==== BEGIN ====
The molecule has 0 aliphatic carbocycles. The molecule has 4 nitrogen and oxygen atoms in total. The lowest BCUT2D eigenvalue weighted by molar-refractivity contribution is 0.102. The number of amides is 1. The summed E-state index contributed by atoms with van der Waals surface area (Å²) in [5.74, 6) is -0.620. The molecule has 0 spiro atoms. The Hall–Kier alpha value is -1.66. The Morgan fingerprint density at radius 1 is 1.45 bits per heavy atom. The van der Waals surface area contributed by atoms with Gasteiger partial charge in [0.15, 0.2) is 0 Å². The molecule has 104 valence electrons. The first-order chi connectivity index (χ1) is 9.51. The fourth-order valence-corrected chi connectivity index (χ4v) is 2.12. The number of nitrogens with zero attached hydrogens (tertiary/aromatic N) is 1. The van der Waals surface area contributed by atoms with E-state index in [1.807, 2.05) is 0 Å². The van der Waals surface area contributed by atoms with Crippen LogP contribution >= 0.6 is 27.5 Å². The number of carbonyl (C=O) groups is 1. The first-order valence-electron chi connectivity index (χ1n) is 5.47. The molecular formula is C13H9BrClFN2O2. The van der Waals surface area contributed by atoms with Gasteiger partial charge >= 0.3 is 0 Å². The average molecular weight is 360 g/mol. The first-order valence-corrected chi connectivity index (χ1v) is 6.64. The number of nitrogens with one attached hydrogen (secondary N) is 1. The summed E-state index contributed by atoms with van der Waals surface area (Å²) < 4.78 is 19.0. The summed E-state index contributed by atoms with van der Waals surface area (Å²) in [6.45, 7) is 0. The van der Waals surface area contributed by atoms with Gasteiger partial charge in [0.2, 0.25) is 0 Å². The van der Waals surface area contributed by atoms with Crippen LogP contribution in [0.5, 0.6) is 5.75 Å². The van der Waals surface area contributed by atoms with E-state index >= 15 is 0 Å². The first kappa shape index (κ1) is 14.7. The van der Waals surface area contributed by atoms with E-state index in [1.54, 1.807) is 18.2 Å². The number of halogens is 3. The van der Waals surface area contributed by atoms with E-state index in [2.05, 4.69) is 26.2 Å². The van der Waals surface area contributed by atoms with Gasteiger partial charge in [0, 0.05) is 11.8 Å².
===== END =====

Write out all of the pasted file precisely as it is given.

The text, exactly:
The molecule has 0 aliphatic carbocycles. The molecule has 4 nitrogen and oxygen atoms in total. The lowest BCUT2D eigenvalue weighted by molar-refractivity contribution is 0.102. The number of amides is 1. The summed E-state index contributed by atoms with van der Waals surface area (Å²) in [5.74, 6) is -0.620. The molecule has 0 spiro atoms. The Hall–Kier alpha value is -1.66. The Morgan fingerprint density at radius 1 is 1.45 bits per heavy atom. The van der Waals surface area contributed by atoms with Gasteiger partial charge in [0.15, 0.2) is 0 Å². The molecule has 104 valence electrons. The first-order chi connectivity index (χ1) is 9.51. The fourth-order valence-corrected chi connectivity index (χ4v) is 2.12. The number of nitrogens with zero attached hydrogens (tertiary/aromatic N) is 1. The van der Waals surface area contributed by atoms with E-state index in [1.807, 2.05) is 0 Å². The van der Waals surface area contributed by atoms with Crippen LogP contribution >= 0.6 is 27.5 Å². The number of carbonyl (C=O) groups is 1. The first-order valence-electron chi connectivity index (χ1n) is 5.47. The molecular formula is C13H9BrClFN2O2. The van der Waals surface area contributed by atoms with Gasteiger partial charge >= 0.3 is 0 Å². The average molecular weight is 360 g/mol. The first-order valence-corrected chi connectivity index (χ1v) is 6.64. The number of nitrogens with one attached hydrogen (secondary N) is 1. The summed E-state index contributed by atoms with van der Waals surface area (Å²) < 4.78 is 19.0. The summed E-state index contributed by atoms with van der Waals surface area (Å²) in [6.45, 7) is 0. The van der Waals surface area contributed by atoms with Gasteiger partial charge in [0.2, 0.25) is 0 Å². The van der Waals surface area contributed by atoms with Crippen LogP contribution in [0.5, 0.6) is 5.75 Å². The van der Waals surface area contributed by atoms with E-state index >= 15 is 0 Å². The first kappa shape index (κ1) is 14.7. The van der Waals surface area contributed by atoms with E-state index in [1.54, 1.807) is 18.2 Å². The number of halogens is 3. The van der Waals surface area contributed by atoms with E-state index in [2.05, 4.69) is 26.2 Å². The van der Waals surface area contributed by atoms with Gasteiger partial charge in [0, 0.05) is 11.8 Å².